A major focus of this study was to follow the effects of intramammary LPS infusion on the metabolome of the milk and plasma. Interestingly, changes in the plasma metabolome occurred with delayed kinetics in comparison with the onset of clinical signs and plasma cytokine induction, with maximal effects on most of the affected metabolites seen at 4 h after LPS infusion. This suggests that the plasma metabolome changes occur as an event secondary to the observed clinical signs and plasma cytokine induction. One of the findings from these analyses was an elevation in the levels of plasma lactose after LPS infusion. This is in agreement with previous studies showing that disruption of tight junctions in mammary epithelial cells occurs during mastitis, causing an influx of lactose over the blood:milk barrier leading to increased levels of lactose in plasma (57). Notably, the peak in plasma lactose was seen 4 h after LPS infusion and coincided with the peak of IL-6 induction in plasma, arguing that the increase in plasma lactose is linked to the appearance of systemic inflammatory signs. We also noted a corresponding decrease in the levels of lactose in the milk, most likely being a consequence of increased leakage from the milk to the general circulation.
Another interesting finding was that the intramammary infusion of LPS caused a marked drop in the levels of short-chain fatty acids (in particular propionate and butyrate) in plasma. Short-chain fatty acids are known to be produced in large quantities by the rumen microbiota. Our findings thus introduce the possibility that the acute mastitis induced by LPS infusion affects the rumen microbiota populations. We cannot at present with certainty explain the mechanism behind these findings. However, one possible scenario is that the acute mastitis causes a reduced output of short-chain fatty acids from the gut microbiota, although the mechanism behind such a scenario will warrant a further investigation.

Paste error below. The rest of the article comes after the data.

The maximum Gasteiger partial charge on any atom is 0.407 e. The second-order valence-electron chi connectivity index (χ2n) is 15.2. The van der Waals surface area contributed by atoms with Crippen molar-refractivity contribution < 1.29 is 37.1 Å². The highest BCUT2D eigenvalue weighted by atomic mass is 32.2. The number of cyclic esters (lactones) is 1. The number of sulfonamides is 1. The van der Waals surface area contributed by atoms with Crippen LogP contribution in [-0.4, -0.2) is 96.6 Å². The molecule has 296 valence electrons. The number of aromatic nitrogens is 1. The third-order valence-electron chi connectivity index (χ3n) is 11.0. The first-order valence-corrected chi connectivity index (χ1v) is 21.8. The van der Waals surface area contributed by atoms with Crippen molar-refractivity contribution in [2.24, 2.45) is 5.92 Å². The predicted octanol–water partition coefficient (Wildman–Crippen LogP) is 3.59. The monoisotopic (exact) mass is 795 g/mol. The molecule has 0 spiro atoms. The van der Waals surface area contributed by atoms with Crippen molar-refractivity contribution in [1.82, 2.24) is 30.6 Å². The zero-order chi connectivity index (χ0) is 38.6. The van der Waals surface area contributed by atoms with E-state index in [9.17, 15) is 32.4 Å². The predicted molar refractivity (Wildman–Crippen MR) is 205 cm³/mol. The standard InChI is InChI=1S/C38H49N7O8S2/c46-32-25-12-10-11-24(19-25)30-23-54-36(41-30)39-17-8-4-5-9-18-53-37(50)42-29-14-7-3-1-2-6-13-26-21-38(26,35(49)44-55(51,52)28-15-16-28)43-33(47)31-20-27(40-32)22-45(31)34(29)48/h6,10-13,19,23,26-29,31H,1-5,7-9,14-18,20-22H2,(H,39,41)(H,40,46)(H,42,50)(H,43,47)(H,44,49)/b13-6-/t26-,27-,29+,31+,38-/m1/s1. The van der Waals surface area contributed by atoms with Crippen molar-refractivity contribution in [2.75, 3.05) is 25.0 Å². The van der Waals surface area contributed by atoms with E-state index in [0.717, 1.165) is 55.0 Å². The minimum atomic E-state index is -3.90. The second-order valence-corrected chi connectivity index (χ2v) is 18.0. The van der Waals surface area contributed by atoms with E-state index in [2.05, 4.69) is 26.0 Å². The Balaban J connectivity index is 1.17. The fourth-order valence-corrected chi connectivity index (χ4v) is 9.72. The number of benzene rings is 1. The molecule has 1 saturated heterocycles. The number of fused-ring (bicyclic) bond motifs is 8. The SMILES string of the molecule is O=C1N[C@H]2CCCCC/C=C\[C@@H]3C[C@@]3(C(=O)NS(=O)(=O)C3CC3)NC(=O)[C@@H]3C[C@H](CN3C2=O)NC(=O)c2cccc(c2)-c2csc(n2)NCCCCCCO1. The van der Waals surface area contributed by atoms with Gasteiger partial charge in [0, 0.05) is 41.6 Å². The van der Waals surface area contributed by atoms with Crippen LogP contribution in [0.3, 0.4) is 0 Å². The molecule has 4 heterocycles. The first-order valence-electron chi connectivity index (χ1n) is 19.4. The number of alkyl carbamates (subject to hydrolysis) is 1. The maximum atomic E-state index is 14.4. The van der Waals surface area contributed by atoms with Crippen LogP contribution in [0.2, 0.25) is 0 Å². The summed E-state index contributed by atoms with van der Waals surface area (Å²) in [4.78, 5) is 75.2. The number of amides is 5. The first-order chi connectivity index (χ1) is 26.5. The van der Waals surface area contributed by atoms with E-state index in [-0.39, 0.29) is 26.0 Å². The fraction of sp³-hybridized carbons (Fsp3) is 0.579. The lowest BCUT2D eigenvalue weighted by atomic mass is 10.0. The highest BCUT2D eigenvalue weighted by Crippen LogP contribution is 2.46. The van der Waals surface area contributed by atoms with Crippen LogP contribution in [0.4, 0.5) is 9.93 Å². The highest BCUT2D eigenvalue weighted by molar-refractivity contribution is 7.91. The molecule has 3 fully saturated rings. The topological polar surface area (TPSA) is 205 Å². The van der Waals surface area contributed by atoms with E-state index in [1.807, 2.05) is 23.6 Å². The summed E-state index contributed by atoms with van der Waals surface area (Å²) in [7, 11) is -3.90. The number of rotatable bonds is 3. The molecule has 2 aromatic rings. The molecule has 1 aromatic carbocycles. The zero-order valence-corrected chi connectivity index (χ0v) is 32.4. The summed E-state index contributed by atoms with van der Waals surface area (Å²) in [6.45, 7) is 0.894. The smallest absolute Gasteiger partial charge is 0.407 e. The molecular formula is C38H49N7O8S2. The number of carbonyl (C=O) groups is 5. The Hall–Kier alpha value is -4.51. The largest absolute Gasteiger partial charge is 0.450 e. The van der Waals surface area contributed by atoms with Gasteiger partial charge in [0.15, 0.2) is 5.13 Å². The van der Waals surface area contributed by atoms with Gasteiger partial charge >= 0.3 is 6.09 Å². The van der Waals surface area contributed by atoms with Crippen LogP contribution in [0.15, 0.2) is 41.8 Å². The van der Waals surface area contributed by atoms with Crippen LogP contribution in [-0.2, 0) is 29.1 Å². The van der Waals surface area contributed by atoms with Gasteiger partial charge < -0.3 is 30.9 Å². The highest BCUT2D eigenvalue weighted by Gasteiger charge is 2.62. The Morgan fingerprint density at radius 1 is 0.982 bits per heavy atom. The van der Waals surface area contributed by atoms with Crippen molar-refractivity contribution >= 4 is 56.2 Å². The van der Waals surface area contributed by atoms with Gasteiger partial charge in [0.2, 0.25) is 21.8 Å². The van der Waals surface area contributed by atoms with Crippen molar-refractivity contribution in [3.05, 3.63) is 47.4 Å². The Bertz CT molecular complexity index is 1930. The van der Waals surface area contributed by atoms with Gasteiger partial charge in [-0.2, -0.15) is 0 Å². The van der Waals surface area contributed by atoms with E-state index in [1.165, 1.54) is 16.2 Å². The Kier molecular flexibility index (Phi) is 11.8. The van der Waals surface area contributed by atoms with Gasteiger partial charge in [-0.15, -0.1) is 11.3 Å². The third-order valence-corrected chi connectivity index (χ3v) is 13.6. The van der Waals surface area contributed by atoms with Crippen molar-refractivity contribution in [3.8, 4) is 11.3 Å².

We also noted that the intramammary infusion of LPS caused a decrease in the levels of ketone bodies in plasma (3-hydroxubutyrate and acetoacetate). Bovine plasma concentrations of 3-hydroxybutyrate are under normal conditions to a large extent dependent of rumen butyrate production as butyrate is converted to 3-hydroxybutyrate while passing over the rumen wall. The decline in 3-hydroxybutyrate could thus partly be explained by a decreased butyrate production from the rumen microbiota (see above).